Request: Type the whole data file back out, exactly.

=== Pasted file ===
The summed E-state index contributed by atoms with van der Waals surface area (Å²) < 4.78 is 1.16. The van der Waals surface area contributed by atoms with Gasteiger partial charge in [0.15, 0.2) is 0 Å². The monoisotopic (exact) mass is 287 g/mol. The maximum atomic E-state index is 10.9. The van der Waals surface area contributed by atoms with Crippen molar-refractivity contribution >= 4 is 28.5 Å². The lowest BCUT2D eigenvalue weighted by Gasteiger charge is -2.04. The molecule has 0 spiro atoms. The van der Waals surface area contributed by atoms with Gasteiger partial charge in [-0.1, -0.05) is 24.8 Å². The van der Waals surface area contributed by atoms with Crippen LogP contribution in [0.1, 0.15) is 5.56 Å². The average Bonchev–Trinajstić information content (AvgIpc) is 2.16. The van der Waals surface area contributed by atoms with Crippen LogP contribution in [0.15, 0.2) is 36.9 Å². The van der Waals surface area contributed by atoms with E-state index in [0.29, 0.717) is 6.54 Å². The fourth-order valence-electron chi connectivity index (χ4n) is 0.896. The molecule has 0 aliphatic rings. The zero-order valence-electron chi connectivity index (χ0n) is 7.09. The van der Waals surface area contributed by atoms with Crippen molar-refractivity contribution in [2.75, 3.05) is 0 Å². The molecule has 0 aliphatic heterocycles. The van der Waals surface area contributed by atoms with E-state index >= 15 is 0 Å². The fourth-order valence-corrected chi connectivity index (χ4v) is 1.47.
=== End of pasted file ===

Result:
The summed E-state index contributed by atoms with van der Waals surface area (Å²) < 4.78 is 1.16. The van der Waals surface area contributed by atoms with Gasteiger partial charge in [0.15, 0.2) is 0 Å². The monoisotopic (exact) mass is 287 g/mol. The maximum atomic E-state index is 10.9. The van der Waals surface area contributed by atoms with Crippen molar-refractivity contribution >= 4 is 28.5 Å². The lowest BCUT2D eigenvalue weighted by Gasteiger charge is -2.04. The molecule has 0 spiro atoms. The van der Waals surface area contributed by atoms with Gasteiger partial charge in [-0.1, -0.05) is 24.8 Å². The van der Waals surface area contributed by atoms with Crippen LogP contribution in [0.1, 0.15) is 5.56 Å². The average Bonchev–Trinajstić information content (AvgIpc) is 2.16. The van der Waals surface area contributed by atoms with Crippen LogP contribution in [0.15, 0.2) is 36.9 Å². The van der Waals surface area contributed by atoms with E-state index in [0.29, 0.717) is 6.54 Å². The fourth-order valence-electron chi connectivity index (χ4n) is 0.896. The molecule has 0 aliphatic rings. The zero-order valence-electron chi connectivity index (χ0n) is 7.09. The van der Waals surface area contributed by atoms with Crippen molar-refractivity contribution in [2.75, 3.05) is 0 Å². The molecule has 0 aliphatic heterocycles. The van der Waals surface area contributed by atoms with E-state index >= 15 is 0 Å². The fourth-order valence-corrected chi connectivity index (χ4v) is 1.47.